Posted on October 06, 2017

The Office of the Vice President for Academic Affairs at Qatar University (QU) yesterday held a seminar on “The accusations against Qatar of supporting terrorism” aimed to address the issue of terrorism from an academic, legal and political perspective.

Speakers were QU College of Sharia and Islamic Studies (CSIS) Dean Dr Yousuf Al-Siddiqi, QU College of Law (LAWC) Dean Dr Mohamed Abdulaziz Al-Khulaifi, and QU Professor of Political Sociology Dr Majed Al-Ansari. The seminar was moderated by QU Social and Economic Survey Research Institute (SESRI) Director Dr Hassan Abdulrahim Al-Sayed. Attendees included QU faculty, staff and students, as well as representatives of the local media.

Dr Hassan Abdulrahim Al-Sayed highlighted the different phases of the blockade imposed on Qatar. He noted that the blockade against Qatar is an ethical crisis at the first place, pointing to the speech of His Highness the Emir Sheikh Tamim bin Hamad Al Thani, in which he said: “We have been very saddened to see how some countries have used defamation and fictions against Qatar to stir political malice against us in the West. This is a disgrace under all norms: first because the allegations are baseless, and secondly because they have wrongfully prejudiced. Do we not teach our children at a young age that lying and malicious snitching are two of the worst vices? Is slander and tarnishing a reputation not a crime punishable by law in all civilized countries?”

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Dr Yousuf Al-Siddiqi also pointed to the speech of His Highness the Emir Sheikh Tamim bin Hamad Al Thani, in which he said: “We must focus on the roots and causes of terrorism”. He noted that the cultural, economic and social blockade against Qatar caused a negative impact on the structure of the Gulf community and a violation to the traditions and values. He also noted that the list of the 13 demands issued by the siege countries is not backed by proof and focuses on two main issues -- shut down Al Jazeera and its affiliate stations and sever ties to the Muslim Brotherhood. He said: “Qatar plays a pivotal role on the regional and international arena. This caused the emergence of many adversaries among its neighboring countries, especially Saudi Arabia and the United Arab Emirates (UAE). The State of Qatar does not follow any political agenda led by Saudi Arabia or any other country.”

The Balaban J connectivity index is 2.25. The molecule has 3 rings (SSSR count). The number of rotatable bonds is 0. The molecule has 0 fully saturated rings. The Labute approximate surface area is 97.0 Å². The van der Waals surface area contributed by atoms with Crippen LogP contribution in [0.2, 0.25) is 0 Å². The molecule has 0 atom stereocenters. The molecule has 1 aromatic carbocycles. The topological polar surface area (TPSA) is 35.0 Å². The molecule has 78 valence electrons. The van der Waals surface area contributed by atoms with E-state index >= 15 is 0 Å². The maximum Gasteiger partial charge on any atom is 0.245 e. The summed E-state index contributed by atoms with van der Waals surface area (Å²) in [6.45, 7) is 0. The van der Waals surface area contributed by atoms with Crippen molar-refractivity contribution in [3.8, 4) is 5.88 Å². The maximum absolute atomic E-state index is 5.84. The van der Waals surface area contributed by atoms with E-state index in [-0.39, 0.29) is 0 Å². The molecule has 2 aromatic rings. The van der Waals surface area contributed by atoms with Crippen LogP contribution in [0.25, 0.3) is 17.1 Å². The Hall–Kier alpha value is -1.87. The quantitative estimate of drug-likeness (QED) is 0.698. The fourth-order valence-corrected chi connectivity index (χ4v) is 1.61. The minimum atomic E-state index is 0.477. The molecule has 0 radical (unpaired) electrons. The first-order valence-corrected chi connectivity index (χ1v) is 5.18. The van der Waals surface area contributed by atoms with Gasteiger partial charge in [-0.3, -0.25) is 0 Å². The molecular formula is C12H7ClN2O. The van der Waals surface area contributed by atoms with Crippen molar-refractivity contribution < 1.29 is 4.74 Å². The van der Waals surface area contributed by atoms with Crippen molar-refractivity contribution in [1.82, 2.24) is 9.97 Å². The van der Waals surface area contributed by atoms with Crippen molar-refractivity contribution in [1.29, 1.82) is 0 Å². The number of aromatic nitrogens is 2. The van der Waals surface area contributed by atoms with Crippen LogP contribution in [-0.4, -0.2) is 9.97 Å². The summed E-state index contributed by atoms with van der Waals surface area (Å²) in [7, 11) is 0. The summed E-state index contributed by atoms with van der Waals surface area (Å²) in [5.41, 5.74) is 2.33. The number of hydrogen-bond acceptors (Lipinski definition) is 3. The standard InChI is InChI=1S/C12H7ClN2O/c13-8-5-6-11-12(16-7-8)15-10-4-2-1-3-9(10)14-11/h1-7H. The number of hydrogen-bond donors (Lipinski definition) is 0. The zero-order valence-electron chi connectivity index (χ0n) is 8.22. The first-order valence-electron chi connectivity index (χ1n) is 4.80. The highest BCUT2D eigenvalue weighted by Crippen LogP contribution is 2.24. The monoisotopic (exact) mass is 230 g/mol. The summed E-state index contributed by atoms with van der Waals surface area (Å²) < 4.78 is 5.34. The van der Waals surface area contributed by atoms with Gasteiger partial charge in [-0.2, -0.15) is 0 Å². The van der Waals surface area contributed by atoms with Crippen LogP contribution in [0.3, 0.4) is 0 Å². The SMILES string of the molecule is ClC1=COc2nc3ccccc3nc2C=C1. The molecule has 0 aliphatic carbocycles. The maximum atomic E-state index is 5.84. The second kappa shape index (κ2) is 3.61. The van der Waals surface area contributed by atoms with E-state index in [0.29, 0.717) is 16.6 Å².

Dr Yousuf Al-Siddiqi further noted that the political perspective of the blockade countries lies on military anticipation, substituting the concept of settlement with the concept of force, the concept of justice with the concept of blockade, and the concept of self-defense with the concept of terrorism. He said: “The blockade imposed on Qatar is a violation to the principles of the international law, and will cause new crises in the region such as the establishment of new military, political and economic alliances, and the division of the Gulf region and the UAE.”

Dr Mohamed Abdulaziz Al-Khulaifi noted that the main three demands of the siege countries -- sever all ties to “terrorist organizations”, stop all means of funding for individuals, groups or organizations that have been designated as terrorists, and hand over “terrorist figures” and wanted individuals from Saudi Arabia, the UAE, Egypt and Bahrain to their countries of origin -- are a violation to the principles of the international law. He said: “The siege countries updated their list of demands and urged the other states to support them. This is a violation of a great number of international law principles such as the principle of non-interference in the internal affairs, the principle of equality in sovereignty, and the principle of implementing the international obligations in good faith and not to abandon them based on a unilateral will without reasonable justification, among many others.”

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He also noted that the international law prohibits any country to impose its own law or definition of a specific term on another state. The siege countries do not have the right to provide a definition of terrorism and to impose it on other states, he said, adding, “There is no international law which obliges countries to hand over wanted individuals. Extradition occurs only when specific, bilateral treaties exist between countries. Extradition agreements usually decree that the offence which has triggered the extradition request must be considered a crime in both countries. Many treaties provide for political and human rights exemptions, which can prevent the extradition of a person who is accused of political crimes.”

Dr Majed Al-Ansari gave a brief overview on the analytical history of terrorism according to William Shughart, highlighting three stylized waves: terrorism in the service of national liberation and ethnic separatism, left-wing terrorism, and Islamist terrorism. He also pointed to the complexity of providing a specific definition to the term “terrorism”. He said: “Terror wars take the form of an unjustifiable targeting of civilians under the pretext of terrorism (Iraq and Afghanistan), repression of people under the pretext of terrorism (Egypt and Israel), and the extortion of governments under the pretext of terrorism (the blockade imposed on Qatar)”.